Excerpts from speech by Agustín Carstens, general manager of the Bank for International Settlements, at the FT Banking Summit, London, 4 December 2018
In contrast to banks, big tech firms do not have a traditional branch network through which to interact with customers. Instead, big tech lenders build a picture of their customers using proprietary data from their online platforms and from other sources, such as social media and customers’ digital footprints.
Notably, decisions on whether or not to lend are based on predictive algorithms and machine learning techniques. This gives big tech lenders a method of client scoring that in itself could give them an advantage over traditional banks, which commonly rely more on human judgment to approve or reject credit applications. Moreover, this could also be applied to small and medium-sized enterprises (SMEs) that cannot provide audited financial statements.
Preliminary evidence suggests that leveraging transactional data with artificial intelligence and machine learning could help predict repayment prospects. For instance, Graph 5 shows that the credible model of Mercado Libre in Argentina has, in the short run at least, outperformed the local credit bureau in predicting losses of corporate borrowers.
Fintech credit in China, India and Latin America is typically provided to SMEs that do not meet the minimum requirements for completing a bank loan application. Big tech firms are able to overcome these limitations by exploiting the information provided by their core business, such as e-commerce or social media, thus reducing the need for additional documentation from merchants. Moreover, the use of machine learning enables a direct and fast assessment of credit risk that could improve the underwriting process by increasing its speed and also preventing, in some cases, human bias from entering the decision, according to research from the University of Geneva.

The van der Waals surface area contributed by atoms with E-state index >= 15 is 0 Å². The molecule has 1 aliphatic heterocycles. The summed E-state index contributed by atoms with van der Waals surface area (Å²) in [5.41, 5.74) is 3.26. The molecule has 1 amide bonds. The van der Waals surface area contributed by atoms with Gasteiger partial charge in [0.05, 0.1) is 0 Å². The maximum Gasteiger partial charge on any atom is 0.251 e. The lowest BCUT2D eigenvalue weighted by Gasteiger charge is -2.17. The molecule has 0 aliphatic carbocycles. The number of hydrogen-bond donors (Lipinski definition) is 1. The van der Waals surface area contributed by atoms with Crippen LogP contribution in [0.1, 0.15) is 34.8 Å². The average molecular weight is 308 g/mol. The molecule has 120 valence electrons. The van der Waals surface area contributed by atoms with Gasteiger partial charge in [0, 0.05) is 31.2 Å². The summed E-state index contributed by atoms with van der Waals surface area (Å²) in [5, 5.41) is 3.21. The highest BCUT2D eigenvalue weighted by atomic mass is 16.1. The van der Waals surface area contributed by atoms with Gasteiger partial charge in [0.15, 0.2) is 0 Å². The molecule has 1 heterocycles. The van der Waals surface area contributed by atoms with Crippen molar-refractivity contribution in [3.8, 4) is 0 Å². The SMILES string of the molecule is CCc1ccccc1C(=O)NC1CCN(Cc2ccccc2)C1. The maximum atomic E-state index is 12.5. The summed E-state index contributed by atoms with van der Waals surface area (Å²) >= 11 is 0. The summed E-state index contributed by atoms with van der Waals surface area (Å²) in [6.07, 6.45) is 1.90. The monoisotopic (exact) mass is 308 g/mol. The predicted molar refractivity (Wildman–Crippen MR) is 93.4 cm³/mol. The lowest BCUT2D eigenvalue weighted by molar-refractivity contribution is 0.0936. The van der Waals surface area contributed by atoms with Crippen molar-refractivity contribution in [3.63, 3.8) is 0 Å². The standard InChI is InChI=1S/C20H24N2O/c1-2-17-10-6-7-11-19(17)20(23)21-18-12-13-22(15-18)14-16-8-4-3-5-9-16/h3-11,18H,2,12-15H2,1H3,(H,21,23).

China’s big tech policies
In China, the move of big tech into finance has had accompanying regulations. The central bank, PBC, has, among other reforms, introduced reserve and central clearing requirements. Since June 2018, big tech firms have had to channel payments through an authorised clearing house. The establishment of a two-tier clearing system improves transparency in the Chinese payment system. This allows the PBC to monitor customer funds on third-party payment platforms.
And from January 2019, the PBC will require big tech firms to keep a 100% reserve requirement on the custodial accounts. The effects of this change are similar to being in a narrow banking system, as it reduces big tech firms’ ability to supply platform credit.
Regulators have to provide a secure and level playing field for all participants, incumbents and new entrants alike. At the same time, they have to foster innovative and competitive financial markets. Firms providing similar services or taking similar risks cannot operate under different regulatory regimes. This would create regulatory gaps, with new business models shifting critical activities outside current regulation.
At the same time, new challenges are emerging. Some of these lie beyond the traditional remit of financial regulation – for example, the collection and sharing of client data. Still, these trends may have profound implications for the evolution of traditional models of financial intermediation and competition among players.
Authorities around the world have a joint interest in an open and frank discussion of public policy goals and responses. We must work together both to harness the promise of big tech and to manage its risks. Global safety and soundness will benefit from more cooperation between supervisors and more information-sharing, especially as big tech firms operate across national borders. As in most financial regulation, international coordination is the name of the game.